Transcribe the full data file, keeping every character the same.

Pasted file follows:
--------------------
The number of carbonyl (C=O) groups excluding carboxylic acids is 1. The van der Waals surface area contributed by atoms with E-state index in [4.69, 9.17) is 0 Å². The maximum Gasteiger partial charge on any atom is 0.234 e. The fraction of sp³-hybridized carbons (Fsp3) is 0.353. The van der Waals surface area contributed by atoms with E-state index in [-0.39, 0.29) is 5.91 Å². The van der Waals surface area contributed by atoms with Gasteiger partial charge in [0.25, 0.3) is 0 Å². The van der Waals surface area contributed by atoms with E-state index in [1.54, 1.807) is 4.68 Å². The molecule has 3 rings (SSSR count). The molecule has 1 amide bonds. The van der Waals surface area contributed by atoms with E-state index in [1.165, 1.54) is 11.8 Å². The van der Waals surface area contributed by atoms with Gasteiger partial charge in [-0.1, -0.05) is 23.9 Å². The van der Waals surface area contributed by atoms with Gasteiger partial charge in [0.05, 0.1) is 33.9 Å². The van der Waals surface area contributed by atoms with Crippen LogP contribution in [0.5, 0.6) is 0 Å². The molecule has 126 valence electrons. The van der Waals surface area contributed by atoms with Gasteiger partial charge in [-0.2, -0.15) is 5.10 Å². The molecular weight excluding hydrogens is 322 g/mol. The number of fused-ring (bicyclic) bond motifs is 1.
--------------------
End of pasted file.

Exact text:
The number of carbonyl (C=O) groups excluding carboxylic acids is 1. The van der Waals surface area contributed by atoms with E-state index in [4.69, 9.17) is 0 Å². The maximum Gasteiger partial charge on any atom is 0.234 e. The fraction of sp³-hybridized carbons (Fsp3) is 0.353. The van der Waals surface area contributed by atoms with E-state index in [-0.39, 0.29) is 5.91 Å². The van der Waals surface area contributed by atoms with Gasteiger partial charge in [0.25, 0.3) is 0 Å². The van der Waals surface area contributed by atoms with E-state index in [1.54, 1.807) is 4.68 Å². The molecule has 3 rings (SSSR count). The molecule has 1 amide bonds. The van der Waals surface area contributed by atoms with E-state index in [1.165, 1.54) is 11.8 Å². The van der Waals surface area contributed by atoms with Gasteiger partial charge in [-0.1, -0.05) is 23.9 Å². The van der Waals surface area contributed by atoms with Gasteiger partial charge in [0.05, 0.1) is 33.9 Å². The van der Waals surface area contributed by atoms with Crippen LogP contribution in [0.5, 0.6) is 0 Å². The molecule has 126 valence electrons. The van der Waals surface area contributed by atoms with Gasteiger partial charge in [-0.2, -0.15) is 5.10 Å². The molecular weight excluding hydrogens is 322 g/mol. The number of fused-ring (bicyclic) bond motifs is 1.